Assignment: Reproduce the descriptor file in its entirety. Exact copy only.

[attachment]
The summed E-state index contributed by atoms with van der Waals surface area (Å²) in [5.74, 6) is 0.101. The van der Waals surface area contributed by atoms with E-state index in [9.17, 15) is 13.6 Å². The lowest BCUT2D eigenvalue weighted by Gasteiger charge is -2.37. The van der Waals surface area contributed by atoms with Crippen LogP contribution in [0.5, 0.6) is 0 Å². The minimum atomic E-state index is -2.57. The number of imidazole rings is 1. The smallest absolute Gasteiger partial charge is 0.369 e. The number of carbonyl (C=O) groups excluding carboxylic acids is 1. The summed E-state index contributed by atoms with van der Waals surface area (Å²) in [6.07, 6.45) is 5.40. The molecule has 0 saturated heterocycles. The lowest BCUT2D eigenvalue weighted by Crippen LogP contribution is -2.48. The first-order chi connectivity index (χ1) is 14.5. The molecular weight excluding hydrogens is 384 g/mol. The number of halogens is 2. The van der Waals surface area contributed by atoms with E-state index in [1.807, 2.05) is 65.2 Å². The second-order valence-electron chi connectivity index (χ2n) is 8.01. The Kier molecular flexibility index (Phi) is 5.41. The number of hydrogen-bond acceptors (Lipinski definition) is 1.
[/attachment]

The summed E-state index contributed by atoms with van der Waals surface area (Å²) in [5.74, 6) is 0.101. The van der Waals surface area contributed by atoms with E-state index in [9.17, 15) is 13.6 Å². The lowest BCUT2D eigenvalue weighted by Gasteiger charge is -2.37. The van der Waals surface area contributed by atoms with Crippen LogP contribution in [0.5, 0.6) is 0 Å². The minimum atomic E-state index is -2.57. The number of imidazole rings is 1. The smallest absolute Gasteiger partial charge is 0.369 e. The number of carbonyl (C=O) groups excluding carboxylic acids is 1. The summed E-state index contributed by atoms with van der Waals surface area (Å²) in [6.07, 6.45) is 5.40. The molecule has 0 saturated heterocycles. The lowest BCUT2D eigenvalue weighted by Crippen LogP contribution is -2.48. The first-order chi connectivity index (χ1) is 14.5. The molecular weight excluding hydrogens is 384 g/mol. The number of halogens is 2. The van der Waals surface area contributed by atoms with E-state index in [1.807, 2.05) is 65.2 Å². The second-order valence-electron chi connectivity index (χ2n) is 8.01. The Kier molecular flexibility index (Phi) is 5.41. The number of hydrogen-bond acceptors (Lipinski definition) is 1.